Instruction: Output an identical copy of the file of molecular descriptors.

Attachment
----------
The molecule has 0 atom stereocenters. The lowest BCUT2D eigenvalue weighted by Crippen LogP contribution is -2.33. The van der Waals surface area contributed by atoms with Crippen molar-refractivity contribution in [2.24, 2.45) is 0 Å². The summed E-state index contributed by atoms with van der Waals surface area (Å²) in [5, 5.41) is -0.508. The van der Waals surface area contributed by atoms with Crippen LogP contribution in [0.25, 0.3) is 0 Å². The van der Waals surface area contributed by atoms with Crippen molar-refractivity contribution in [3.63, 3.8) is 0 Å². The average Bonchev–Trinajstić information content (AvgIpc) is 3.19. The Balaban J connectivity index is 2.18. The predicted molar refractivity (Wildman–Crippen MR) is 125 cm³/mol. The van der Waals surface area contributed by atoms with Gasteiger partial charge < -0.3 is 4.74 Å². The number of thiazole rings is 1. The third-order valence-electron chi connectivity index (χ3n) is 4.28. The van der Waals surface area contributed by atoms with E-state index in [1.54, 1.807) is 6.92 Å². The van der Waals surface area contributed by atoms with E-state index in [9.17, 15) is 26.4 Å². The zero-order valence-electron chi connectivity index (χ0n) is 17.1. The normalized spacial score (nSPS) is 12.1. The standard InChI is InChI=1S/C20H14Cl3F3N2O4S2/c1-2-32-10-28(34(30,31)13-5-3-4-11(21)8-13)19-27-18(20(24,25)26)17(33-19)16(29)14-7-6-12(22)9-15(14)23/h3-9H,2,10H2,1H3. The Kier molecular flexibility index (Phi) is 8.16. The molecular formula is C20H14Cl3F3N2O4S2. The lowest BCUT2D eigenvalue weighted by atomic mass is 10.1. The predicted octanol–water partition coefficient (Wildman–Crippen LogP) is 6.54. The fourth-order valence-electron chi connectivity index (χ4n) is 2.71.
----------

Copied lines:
The molecule has 0 atom stereocenters. The lowest BCUT2D eigenvalue weighted by Crippen LogP contribution is -2.33. The van der Waals surface area contributed by atoms with Crippen molar-refractivity contribution in [2.24, 2.45) is 0 Å². The summed E-state index contributed by atoms with van der Waals surface area (Å²) in [5, 5.41) is -0.508. The van der Waals surface area contributed by atoms with Crippen LogP contribution in [0.25, 0.3) is 0 Å². The van der Waals surface area contributed by atoms with Crippen molar-refractivity contribution in [3.63, 3.8) is 0 Å². The average Bonchev–Trinajstić information content (AvgIpc) is 3.19. The Balaban J connectivity index is 2.18. The predicted molar refractivity (Wildman–Crippen MR) is 125 cm³/mol. The van der Waals surface area contributed by atoms with Gasteiger partial charge < -0.3 is 4.74 Å². The number of thiazole rings is 1. The third-order valence-electron chi connectivity index (χ3n) is 4.28. The van der Waals surface area contributed by atoms with E-state index in [1.54, 1.807) is 6.92 Å². The van der Waals surface area contributed by atoms with E-state index in [9.17, 15) is 26.4 Å². The zero-order valence-electron chi connectivity index (χ0n) is 17.1. The normalized spacial score (nSPS) is 12.1. The standard InChI is InChI=1S/C20H14Cl3F3N2O4S2/c1-2-32-10-28(34(30,31)13-5-3-4-11(21)8-13)19-27-18(20(24,25)26)17(33-19)16(29)14-7-6-12(22)9-15(14)23/h3-9H,2,10H2,1H3. The Kier molecular flexibility index (Phi) is 8.16. The molecular formula is C20H14Cl3F3N2O4S2. The lowest BCUT2D eigenvalue weighted by atomic mass is 10.1. The predicted octanol–water partition coefficient (Wildman–Crippen LogP) is 6.54. The fourth-order valence-electron chi connectivity index (χ4n) is 2.71.